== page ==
While these price drops are beneficial for the end user, this sharp fall in prices, driven in part by global supply, has put a serious strain on solar manufacturers worldwide. Competition in the industry is tough. Competition is seen as good for the industry, however, by pushing manufacturers to develop more innovative products at more competitive prices. These continually decreasing costs make solar more and more affordable for Americans every day. In 2009, the average installed cost of solar was approximately $7.50 per watt. In 2011, the overall average installed cost was $4.75 per watt. By fourth quarter of 2011, this average dropped to $4.08 per watt. As of Q2 2012, the national weighted-average system price fell by 22 percent quarter-over-quarter, from $4.44/W to $3.45/W. “It is incredibly encouraging how much prices for solar installs have dropped in the last five years, and I think they will continue to drop,” said Kanczuzewski. “More panels are being produced now than ever before.” Given the rise of fossil fuel prices and the drop in solar panel prices, some experts predict cost parity (when both forms of energy can be purchased at the same cost) could come as early as 2015. Experts agree that once the costs are equal, the biggest driving force behind sales will be ease and speed of installation, both of which are improving at a rapid pace. Solar Fact #3: Solar Power Creates Jobs. As the solar industry grows, so does its impact on the economy. As of August 2011, there were over 100,000 solar workers in the U.S., more than double the estimated employment in 2009. These workers were employed at over 5,600 businesses across all 50 states, many of which are small companies and residential installations. The increasing value of solar installations has injected some life into the troubled U.S. economy as well. In 2011, solar installations were valued at $8.4 billion compared to $6 billion in 2010. “Experts predict the investment interest in solar to rise, with the industry generating more than a trillion dollars over the next decade,” said Kanczuzewski. “Solar manufacturing jobs are expected to grow by 14 percent during the current year alone. Expansion will continue as major new manufacturing facilities come online in more than a dozen states in the next couple of years.” •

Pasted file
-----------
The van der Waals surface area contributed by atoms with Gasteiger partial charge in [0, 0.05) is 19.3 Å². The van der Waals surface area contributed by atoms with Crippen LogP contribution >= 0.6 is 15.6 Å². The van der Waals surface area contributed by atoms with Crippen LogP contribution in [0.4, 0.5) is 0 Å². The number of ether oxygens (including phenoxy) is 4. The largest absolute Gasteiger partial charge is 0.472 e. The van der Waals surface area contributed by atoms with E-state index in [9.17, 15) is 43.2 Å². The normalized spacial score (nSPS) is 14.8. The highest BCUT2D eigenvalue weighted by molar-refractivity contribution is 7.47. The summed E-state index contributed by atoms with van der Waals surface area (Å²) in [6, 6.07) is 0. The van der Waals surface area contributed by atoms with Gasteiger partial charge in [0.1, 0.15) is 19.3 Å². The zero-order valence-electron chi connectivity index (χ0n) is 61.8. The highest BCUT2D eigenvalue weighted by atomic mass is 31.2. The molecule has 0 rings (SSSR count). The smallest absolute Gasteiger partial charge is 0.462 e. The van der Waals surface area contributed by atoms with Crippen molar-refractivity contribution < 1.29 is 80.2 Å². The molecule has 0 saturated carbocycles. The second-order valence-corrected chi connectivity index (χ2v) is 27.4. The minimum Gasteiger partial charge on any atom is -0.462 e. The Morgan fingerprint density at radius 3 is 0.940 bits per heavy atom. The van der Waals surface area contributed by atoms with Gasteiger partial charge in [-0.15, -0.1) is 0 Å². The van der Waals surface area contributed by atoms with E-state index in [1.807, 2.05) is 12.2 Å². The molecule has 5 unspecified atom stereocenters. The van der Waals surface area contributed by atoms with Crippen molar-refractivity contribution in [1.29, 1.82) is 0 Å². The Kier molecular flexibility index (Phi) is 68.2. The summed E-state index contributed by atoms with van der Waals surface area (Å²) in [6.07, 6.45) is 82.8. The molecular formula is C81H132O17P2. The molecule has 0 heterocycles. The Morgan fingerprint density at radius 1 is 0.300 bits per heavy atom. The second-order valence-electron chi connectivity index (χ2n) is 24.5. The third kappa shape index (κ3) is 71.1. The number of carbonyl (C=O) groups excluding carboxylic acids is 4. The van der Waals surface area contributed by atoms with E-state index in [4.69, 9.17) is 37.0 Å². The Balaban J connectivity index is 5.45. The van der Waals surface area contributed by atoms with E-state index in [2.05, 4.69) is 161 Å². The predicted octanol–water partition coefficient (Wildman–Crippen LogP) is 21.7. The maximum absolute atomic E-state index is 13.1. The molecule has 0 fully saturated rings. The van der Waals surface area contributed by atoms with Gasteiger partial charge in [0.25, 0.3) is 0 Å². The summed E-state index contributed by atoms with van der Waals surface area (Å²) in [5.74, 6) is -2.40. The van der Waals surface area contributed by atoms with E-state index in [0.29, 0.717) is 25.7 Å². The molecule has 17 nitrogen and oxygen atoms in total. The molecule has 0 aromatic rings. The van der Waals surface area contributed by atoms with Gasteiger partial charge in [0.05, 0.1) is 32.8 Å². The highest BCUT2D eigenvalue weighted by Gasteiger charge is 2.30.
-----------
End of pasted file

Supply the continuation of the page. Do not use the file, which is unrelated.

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The public perception is that renewable energy, in this case solar, will create jobs. Sixtynine percent of Americans think that developing alternative energy sources like solar would increase the number of jobs in the U.S., according to a CNN/Opinion Research poll from June 2010. Industry figures support the thesis that the solar industry is growing at a fast pace. The largest percent of the workforce has been in the industry for just 1-4 years. Further, jobs dealing with renewable energy are part of the fastest growing sector in the U.S., coupled with a dramatic increase in students enrolling in renewable energy college majors. The average industry pay for these renewable energy jobs is pegged at about $69,000 per year.